Khan has made it clear he knows it won’t a “shoo in”. He plans to make the election a referendum on London’s housing crisis. He promises to be a green Mayor and a business friendly Mayor. The environmentalist Euro sceptic Zac Goldsmith is not an indentikit Tory.

But as well as policies election are about the candidates’ characters and life stories. I think this will give Khan the edge.

Am I biased? Just a bit. I was the chair of governors at Ernest Bevin school Tooting in the 80s when we appointed the first Muslim head of a London school. That head, Naz Bokhari, became a role model and mentor for the young Sadiq, the son of a bus driver who had migrated from Pakistan. Goldsmith, of course, is an old Etonian, who inherited millions from his financial wheeler-dealing father.

Khan will highlight that contrast but he will be careful to make it a story about aspiration and opportunity rather than about class. He hopes his personal narrative — of working hard, getting to university on his merits, running a law firm employing 50 people and then becoming MP for his home patch — will resonate with the ambitions of Londoners for themselves and their families. And crucially, he will take every opportunity to underline that he is his own man, independent of the new Labour leader.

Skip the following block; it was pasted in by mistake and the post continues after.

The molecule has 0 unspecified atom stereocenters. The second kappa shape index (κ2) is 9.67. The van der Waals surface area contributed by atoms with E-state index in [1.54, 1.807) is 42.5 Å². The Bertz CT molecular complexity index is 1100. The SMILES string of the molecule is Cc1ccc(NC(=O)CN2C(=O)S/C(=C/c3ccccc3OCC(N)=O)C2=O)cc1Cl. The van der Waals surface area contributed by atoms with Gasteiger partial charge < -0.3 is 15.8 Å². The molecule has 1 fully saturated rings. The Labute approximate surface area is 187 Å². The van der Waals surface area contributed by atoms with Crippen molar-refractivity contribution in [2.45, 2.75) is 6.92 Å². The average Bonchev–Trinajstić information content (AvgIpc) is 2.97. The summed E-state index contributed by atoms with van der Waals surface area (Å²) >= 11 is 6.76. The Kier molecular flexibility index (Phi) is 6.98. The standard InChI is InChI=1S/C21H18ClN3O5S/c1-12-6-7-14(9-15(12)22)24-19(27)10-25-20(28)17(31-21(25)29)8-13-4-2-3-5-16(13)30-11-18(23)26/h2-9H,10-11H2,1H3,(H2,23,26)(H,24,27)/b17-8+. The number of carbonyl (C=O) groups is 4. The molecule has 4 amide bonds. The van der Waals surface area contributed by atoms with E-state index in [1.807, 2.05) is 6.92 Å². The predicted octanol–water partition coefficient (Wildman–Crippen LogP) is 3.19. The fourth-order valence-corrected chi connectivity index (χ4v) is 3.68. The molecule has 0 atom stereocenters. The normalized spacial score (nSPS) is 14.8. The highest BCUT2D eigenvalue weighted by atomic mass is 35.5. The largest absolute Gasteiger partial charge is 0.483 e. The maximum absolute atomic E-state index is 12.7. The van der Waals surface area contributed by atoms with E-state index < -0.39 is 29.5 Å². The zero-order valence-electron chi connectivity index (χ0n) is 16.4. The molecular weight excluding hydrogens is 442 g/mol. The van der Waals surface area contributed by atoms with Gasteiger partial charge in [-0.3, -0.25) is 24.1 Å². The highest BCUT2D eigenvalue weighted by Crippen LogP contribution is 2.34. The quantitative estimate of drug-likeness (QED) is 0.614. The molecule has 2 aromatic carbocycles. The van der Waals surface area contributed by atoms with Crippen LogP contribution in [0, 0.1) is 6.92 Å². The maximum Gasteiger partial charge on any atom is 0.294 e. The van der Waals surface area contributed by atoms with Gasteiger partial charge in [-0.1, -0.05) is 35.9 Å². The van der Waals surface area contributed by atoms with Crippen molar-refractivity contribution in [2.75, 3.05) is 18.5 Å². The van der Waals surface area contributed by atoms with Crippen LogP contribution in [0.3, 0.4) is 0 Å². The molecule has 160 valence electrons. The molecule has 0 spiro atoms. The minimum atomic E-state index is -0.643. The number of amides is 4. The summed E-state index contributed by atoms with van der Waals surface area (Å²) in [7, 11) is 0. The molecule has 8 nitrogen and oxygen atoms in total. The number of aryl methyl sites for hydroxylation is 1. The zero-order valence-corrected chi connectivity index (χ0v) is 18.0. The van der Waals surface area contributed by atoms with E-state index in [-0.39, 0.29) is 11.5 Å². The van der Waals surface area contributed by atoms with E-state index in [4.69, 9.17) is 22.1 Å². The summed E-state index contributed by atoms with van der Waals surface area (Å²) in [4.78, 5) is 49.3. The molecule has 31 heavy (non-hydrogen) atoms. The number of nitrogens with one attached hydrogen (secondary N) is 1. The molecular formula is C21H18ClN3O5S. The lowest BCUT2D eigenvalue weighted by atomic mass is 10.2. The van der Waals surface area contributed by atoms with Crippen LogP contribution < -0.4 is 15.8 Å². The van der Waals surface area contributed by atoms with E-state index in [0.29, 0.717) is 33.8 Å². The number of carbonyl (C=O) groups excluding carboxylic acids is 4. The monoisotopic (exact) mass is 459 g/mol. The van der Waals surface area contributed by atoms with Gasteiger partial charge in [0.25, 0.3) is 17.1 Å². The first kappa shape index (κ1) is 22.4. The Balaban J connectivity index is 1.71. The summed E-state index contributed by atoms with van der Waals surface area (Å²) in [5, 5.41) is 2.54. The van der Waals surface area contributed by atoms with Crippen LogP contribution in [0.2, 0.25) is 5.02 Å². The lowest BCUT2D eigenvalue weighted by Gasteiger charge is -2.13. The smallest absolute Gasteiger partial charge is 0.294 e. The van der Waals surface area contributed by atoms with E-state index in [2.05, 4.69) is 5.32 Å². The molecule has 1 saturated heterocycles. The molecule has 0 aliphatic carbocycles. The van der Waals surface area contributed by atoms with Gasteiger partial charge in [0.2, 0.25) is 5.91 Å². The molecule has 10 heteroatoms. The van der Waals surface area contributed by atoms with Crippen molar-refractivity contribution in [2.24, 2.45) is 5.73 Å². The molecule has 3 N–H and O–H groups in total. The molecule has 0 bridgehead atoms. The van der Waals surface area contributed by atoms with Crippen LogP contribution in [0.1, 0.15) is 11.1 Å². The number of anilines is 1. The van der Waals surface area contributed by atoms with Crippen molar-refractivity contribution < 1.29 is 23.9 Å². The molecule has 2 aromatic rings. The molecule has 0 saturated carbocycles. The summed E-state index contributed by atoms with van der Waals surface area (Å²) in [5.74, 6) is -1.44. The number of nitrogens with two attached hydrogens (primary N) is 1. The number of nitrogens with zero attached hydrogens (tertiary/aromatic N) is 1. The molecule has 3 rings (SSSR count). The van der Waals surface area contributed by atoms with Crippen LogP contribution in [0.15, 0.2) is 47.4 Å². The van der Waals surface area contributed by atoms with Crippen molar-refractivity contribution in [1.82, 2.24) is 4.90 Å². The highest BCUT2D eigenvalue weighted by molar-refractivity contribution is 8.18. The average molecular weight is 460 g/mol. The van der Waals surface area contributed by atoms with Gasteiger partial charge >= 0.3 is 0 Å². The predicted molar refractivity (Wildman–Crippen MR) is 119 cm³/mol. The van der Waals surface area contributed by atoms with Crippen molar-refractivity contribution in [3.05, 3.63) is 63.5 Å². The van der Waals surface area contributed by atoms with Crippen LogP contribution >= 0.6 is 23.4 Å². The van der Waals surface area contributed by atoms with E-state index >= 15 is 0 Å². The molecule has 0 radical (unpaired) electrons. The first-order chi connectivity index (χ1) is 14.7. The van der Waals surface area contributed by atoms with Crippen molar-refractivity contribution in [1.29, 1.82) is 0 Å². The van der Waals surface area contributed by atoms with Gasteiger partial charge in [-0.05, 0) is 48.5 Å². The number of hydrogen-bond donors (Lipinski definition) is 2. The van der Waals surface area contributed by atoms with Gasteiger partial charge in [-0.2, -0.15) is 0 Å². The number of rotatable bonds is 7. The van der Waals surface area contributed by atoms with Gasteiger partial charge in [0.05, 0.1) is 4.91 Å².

He is likely to be ruthlessly hard-headed in involving the Jeremy Corbyn in his campaign only where his impact will be positive.

The negatives that stem from having a a leader who celebrates his own authenticity whatever problems it causes for his colleagues was demonstrated by the wholly unnecessary row over Trident. It overshadowed Khan’s speech, as well as excellent final morning speeches by the Shadow Justice Secretary Lord Falconer, the Health team Luciana Berger and Heidi Alexander, Shadow Education Secretary Lucy Powell and deputy leader Tom Watson. Taken together they were a demonstration that Corbyn has established a “big tent” with a team that is more united and ready to take on the Tories than many had feared.

During his own speech Corbyn got the loudest appluase for his attack on cyber bullying: “I want a kinder politics, a more caring society. Don’t let them reduce you to believing in anything less. So I say to all activists, whether Labour or not, cut out the personal attacks. The cyberbullying. And especially the misogynistic abuse online. And let’s get on with bringing values back into politics.”